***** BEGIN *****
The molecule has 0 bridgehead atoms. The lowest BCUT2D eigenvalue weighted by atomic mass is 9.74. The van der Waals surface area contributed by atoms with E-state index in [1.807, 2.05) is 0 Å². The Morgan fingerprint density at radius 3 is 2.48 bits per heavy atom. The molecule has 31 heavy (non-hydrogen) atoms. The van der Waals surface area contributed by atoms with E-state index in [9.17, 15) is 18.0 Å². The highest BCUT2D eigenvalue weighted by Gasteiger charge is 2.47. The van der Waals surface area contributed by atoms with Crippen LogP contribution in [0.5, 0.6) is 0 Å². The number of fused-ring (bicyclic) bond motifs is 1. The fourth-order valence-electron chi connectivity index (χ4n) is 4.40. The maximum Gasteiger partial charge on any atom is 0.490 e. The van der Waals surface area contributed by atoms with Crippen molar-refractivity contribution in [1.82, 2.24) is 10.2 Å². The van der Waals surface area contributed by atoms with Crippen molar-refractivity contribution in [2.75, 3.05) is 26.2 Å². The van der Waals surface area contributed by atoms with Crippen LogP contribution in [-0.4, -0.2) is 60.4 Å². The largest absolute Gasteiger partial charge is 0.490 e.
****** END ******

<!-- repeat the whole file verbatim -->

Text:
The molecule has 0 bridgehead atoms. The lowest BCUT2D eigenvalue weighted by atomic mass is 9.74. The van der Waals surface area contributed by atoms with E-state index in [1.807, 2.05) is 0 Å². The Morgan fingerprint density at radius 3 is 2.48 bits per heavy atom. The molecule has 31 heavy (non-hydrogen) atoms. The van der Waals surface area contributed by atoms with E-state index in [9.17, 15) is 18.0 Å². The highest BCUT2D eigenvalue weighted by Gasteiger charge is 2.47. The van der Waals surface area contributed by atoms with Crippen LogP contribution in [0.5, 0.6) is 0 Å². The number of fused-ring (bicyclic) bond motifs is 1. The fourth-order valence-electron chi connectivity index (χ4n) is 4.40. The maximum Gasteiger partial charge on any atom is 0.490 e. The van der Waals surface area contributed by atoms with Crippen molar-refractivity contribution in [1.82, 2.24) is 10.2 Å². The van der Waals surface area contributed by atoms with Crippen molar-refractivity contribution in [2.75, 3.05) is 26.2 Å². The van der Waals surface area contributed by atoms with Crippen LogP contribution in [-0.4, -0.2) is 60.4 Å². The largest absolute Gasteiger partial charge is 0.490 e.